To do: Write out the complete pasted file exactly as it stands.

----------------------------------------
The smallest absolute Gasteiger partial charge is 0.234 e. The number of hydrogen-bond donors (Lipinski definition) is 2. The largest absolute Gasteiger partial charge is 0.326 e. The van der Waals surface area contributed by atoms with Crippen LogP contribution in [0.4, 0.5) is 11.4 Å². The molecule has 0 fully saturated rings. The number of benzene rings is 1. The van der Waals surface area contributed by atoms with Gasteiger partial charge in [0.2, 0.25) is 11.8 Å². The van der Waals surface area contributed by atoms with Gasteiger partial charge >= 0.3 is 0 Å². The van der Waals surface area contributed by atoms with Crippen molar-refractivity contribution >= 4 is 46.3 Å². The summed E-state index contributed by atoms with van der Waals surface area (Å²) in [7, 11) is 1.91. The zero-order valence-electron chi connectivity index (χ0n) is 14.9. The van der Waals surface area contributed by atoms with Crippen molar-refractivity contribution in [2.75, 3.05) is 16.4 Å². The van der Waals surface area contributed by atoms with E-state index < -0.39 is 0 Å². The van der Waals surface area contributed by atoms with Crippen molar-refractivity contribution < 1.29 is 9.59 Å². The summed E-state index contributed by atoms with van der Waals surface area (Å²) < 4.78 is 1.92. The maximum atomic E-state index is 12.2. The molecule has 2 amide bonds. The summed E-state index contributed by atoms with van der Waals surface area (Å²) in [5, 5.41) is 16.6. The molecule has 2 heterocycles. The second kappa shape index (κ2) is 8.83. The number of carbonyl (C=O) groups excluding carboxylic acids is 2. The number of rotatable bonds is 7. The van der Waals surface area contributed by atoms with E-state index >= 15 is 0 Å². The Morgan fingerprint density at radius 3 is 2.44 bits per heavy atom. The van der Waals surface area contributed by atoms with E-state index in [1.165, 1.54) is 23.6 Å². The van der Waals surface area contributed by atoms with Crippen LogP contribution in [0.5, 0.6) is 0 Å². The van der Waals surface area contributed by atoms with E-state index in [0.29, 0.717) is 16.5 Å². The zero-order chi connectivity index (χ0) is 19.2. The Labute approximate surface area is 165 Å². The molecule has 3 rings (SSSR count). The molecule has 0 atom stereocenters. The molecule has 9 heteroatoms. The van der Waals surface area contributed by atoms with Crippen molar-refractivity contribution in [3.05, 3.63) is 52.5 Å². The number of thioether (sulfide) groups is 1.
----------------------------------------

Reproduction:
The smallest absolute Gasteiger partial charge is 0.234 e. The number of hydrogen-bond donors (Lipinski definition) is 2. The largest absolute Gasteiger partial charge is 0.326 e. The van der Waals surface area contributed by atoms with Crippen LogP contribution in [0.4, 0.5) is 11.4 Å². The molecule has 0 fully saturated rings. The number of benzene rings is 1. The van der Waals surface area contributed by atoms with Gasteiger partial charge in [0.2, 0.25) is 11.8 Å². The van der Waals surface area contributed by atoms with Gasteiger partial charge >= 0.3 is 0 Å². The van der Waals surface area contributed by atoms with Crippen molar-refractivity contribution >= 4 is 46.3 Å². The summed E-state index contributed by atoms with van der Waals surface area (Å²) in [7, 11) is 1.91. The zero-order valence-electron chi connectivity index (χ0n) is 14.9. The van der Waals surface area contributed by atoms with Crippen molar-refractivity contribution in [2.75, 3.05) is 16.4 Å². The van der Waals surface area contributed by atoms with E-state index < -0.39 is 0 Å². The van der Waals surface area contributed by atoms with Crippen molar-refractivity contribution < 1.29 is 9.59 Å². The summed E-state index contributed by atoms with van der Waals surface area (Å²) < 4.78 is 1.92. The maximum atomic E-state index is 12.2. The molecule has 2 amide bonds. The summed E-state index contributed by atoms with van der Waals surface area (Å²) in [5, 5.41) is 16.6. The molecule has 2 heterocycles. The second kappa shape index (κ2) is 8.83. The number of carbonyl (C=O) groups excluding carboxylic acids is 2. The number of rotatable bonds is 7. The van der Waals surface area contributed by atoms with E-state index >= 15 is 0 Å². The Morgan fingerprint density at radius 3 is 2.44 bits per heavy atom. The van der Waals surface area contributed by atoms with E-state index in [1.165, 1.54) is 23.6 Å². The van der Waals surface area contributed by atoms with Crippen LogP contribution in [0.5, 0.6) is 0 Å². The van der Waals surface area contributed by atoms with E-state index in [0.29, 0.717) is 16.5 Å². The zero-order chi connectivity index (χ0) is 19.2. The Labute approximate surface area is 165 Å². The molecule has 3 rings (SSSR count). The molecule has 0 atom stereocenters. The molecule has 9 heteroatoms. The van der Waals surface area contributed by atoms with Crippen molar-refractivity contribution in [3.05, 3.63) is 52.5 Å². The number of thioether (sulfide) groups is 1.